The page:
For many reasons and no reasons, blogging on Credit Slips during the COVID-19 pandemic has not come easy, or at all, for me (Twitter, a different story). Rejoining the Credit Slips conversation by recommending scholarship relevant to bankrupty-land even if not directly about bankruptcy-land. 

Today's recommendation is an empirical study, Women and M&A, by Professor Afra Afsharipour.  

Chapter 11 has become the forum for lots of mergers and acquisition activity, including and particularly in sales outside of plans. Some think that's great and others are skeptical (I have work in progress that further tallies the costs of unbundling chapter 11's package deal, or what I call bankruptcy a la carte). While Professor Afsharipour's article does not focus on M&A in bankruptcy, the law firms appearing in the study will be familiar names in the larger chapter 11 practice world. 

Many readers likely will have a prediction about the demography of the people taking the lead in M&A. Check out how your prediction compares to Professor Afsharipour's findings and why her findings matter. Read more about and download the article here.  

In Memoriam: Walter W. Miller, Jr. (1932–2021)

posted by Stephen Lubben

Wally Miller, my bankruptcy professor at BU Law back in the 1990s, has passed away. He is quite directly the reason why I became interested in bankruptcy.

Now Is the Time for Bankruptcy Venue Reform

posted by Adam Levitin

Judges Joan Feeney and Steven Rhodes and Professor Jay Westbrook and I have an op-ed supporting bankruptcy venue reform running in The Hill. Forum shopping has long been a problem in chapter 11, but with mass tort cases like Purdue and Boy Scouts of America, we're seeing it have effects on an previously unprecedented scale. It's time to do something about for the good of the system. 

Thoughts on Student Loans and the FRESH Start Act

posted by Bob Lawless

A new bill from Senators Durbin and Cornyn promises a way out of student loan debt through a change in the bankruptcy laws. The Fresh START Through Bankruptcy Act of 2021 makes one principal change. After 10 years from the date they first came due, federal student loans would be freely dischargeable. Before 10 years, student loans would be dischargeable only if the debtor could show undue hardship, which is the standard currently. Private student loans would remain nondischargeable at all times except upon a showing of undue hardship. This is not the bill I would write, but it's a step in the right direction.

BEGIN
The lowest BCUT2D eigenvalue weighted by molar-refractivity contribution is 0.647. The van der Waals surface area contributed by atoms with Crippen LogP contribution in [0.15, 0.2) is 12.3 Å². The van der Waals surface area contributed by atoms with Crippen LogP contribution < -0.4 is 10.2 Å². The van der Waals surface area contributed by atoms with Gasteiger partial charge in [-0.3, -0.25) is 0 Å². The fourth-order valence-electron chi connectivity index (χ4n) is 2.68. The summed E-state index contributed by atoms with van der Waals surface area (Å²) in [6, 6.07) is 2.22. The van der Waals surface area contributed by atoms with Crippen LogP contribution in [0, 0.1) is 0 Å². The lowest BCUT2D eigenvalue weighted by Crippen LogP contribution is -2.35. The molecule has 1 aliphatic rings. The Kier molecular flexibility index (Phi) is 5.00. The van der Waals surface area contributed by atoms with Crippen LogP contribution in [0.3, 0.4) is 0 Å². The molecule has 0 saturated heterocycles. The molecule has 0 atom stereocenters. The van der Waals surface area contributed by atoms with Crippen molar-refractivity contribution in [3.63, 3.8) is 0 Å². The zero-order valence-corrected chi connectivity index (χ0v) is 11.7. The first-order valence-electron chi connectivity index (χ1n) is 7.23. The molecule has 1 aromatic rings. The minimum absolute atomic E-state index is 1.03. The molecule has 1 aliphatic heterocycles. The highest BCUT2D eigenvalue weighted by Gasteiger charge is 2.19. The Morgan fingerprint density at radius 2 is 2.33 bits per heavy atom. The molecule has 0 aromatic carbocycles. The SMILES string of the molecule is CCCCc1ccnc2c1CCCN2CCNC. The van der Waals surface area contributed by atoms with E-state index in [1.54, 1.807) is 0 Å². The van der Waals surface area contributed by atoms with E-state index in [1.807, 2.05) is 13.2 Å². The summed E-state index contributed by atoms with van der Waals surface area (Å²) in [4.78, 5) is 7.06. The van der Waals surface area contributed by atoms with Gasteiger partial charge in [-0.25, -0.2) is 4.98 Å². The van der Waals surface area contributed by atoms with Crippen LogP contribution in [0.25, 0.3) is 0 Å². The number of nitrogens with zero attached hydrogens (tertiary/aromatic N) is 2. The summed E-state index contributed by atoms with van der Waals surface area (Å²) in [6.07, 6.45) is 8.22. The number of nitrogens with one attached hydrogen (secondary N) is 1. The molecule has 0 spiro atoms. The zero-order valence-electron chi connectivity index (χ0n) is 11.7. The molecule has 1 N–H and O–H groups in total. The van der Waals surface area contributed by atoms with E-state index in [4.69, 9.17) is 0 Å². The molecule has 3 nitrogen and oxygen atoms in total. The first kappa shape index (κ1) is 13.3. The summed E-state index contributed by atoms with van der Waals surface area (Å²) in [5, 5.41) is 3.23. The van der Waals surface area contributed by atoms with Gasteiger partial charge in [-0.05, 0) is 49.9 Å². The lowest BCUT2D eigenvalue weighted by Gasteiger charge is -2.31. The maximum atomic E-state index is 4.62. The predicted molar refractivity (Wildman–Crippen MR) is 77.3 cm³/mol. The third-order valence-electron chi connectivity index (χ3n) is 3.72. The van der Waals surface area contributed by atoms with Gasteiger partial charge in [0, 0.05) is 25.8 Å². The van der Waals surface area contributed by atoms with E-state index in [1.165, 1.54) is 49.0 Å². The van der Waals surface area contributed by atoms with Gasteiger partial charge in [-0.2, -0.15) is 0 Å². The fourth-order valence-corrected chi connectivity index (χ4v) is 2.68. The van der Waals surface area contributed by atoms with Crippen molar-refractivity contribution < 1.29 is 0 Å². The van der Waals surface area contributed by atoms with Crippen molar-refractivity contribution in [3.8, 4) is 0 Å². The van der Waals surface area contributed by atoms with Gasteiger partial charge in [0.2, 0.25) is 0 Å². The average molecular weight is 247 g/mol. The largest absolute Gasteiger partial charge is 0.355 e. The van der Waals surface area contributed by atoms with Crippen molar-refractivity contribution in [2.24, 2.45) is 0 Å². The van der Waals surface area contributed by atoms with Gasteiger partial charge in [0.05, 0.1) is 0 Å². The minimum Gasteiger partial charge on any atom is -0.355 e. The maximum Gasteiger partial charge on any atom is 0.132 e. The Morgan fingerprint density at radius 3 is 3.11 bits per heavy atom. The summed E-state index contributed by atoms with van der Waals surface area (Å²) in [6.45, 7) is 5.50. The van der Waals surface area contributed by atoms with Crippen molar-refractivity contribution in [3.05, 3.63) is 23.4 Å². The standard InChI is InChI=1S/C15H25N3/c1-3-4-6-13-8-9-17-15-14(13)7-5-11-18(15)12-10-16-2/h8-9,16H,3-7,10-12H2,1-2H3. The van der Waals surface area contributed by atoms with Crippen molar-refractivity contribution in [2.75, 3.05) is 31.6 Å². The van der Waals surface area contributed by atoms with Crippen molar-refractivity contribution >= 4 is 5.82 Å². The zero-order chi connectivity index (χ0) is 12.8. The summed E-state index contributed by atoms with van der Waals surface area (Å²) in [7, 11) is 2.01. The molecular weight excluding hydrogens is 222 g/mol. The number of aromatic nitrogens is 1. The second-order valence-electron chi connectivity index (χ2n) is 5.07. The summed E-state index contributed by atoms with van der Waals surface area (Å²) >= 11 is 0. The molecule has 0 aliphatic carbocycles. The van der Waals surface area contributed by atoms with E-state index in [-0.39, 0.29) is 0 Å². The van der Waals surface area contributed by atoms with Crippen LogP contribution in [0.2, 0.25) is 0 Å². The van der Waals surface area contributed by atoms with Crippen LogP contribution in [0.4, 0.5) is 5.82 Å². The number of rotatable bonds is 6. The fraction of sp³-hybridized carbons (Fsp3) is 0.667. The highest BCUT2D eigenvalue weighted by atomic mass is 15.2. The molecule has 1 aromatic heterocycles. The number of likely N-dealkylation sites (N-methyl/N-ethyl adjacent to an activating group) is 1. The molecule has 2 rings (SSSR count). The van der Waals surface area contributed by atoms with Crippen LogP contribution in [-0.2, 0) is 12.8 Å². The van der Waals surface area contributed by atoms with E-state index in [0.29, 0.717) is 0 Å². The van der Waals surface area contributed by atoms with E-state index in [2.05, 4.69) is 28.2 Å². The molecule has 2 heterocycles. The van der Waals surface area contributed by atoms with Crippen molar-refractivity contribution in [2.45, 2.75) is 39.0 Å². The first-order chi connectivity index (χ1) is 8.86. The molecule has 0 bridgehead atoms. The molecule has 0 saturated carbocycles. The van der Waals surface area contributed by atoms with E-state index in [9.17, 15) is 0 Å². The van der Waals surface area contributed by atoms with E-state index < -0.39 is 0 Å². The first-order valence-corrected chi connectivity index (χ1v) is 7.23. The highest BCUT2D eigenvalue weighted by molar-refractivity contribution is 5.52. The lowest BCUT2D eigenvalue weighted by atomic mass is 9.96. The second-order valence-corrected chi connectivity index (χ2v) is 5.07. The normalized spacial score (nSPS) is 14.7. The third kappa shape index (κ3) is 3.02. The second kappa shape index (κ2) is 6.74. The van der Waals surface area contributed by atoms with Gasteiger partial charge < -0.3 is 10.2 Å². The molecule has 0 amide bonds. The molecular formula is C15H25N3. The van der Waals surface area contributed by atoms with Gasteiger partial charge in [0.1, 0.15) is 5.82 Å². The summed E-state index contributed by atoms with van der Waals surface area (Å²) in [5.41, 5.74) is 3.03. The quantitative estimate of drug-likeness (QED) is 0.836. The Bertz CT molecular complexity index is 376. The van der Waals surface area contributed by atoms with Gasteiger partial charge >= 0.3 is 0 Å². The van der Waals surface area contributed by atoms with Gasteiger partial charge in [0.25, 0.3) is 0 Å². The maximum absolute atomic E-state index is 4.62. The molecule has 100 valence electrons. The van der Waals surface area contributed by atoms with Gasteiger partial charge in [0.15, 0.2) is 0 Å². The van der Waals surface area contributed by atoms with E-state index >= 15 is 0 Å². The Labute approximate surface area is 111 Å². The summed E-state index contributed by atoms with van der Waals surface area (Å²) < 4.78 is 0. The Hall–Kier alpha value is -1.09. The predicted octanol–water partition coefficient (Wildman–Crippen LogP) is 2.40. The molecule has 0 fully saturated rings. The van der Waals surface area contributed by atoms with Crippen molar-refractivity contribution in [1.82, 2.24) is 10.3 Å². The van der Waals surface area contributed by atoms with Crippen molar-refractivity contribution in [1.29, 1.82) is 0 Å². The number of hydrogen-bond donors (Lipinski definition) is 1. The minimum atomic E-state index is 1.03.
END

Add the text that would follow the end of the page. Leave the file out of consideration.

How could the bill be improved? First, ten years is too long. It is the entire regular repayment period for a federal student loan. Do we really think that debtors should have to struggle for ten years before becoming eligible for a student-loan discharge. For example, from our "Life in the Sweatbox" paper, 60% of the people who reported they struggled for at least two years before bankruptcy said they went without medical attention and 47% said they went without a prescription they needed. 

Continue reading "Thoughts on Student Loans and the FRESH Start Act" »

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  • As a public service, the University of Illinois College of Law operates Bankr-L, an e-mail list on which bankruptcy professionals can exchange information. Bankr-L is administered by one of the Credit Slips bloggers, Professor Robert M. Lawless of the University of Illinois. Although Bankr-L is a free service, membership is limited only to persons with a professional connection to the bankruptcy field (e.g., lawyer, accountant, academic, judge). To request a subscription on Bankr-L, click here to visit the page for the list and then click on the link for "Subscribe." After completing the information there, please also send an e-mail to Professor Lawless (rlawless@illinois.edu) with a short description of your professional connection to bankruptcy. A link to a URL with a professional bio or other identifying information would be great.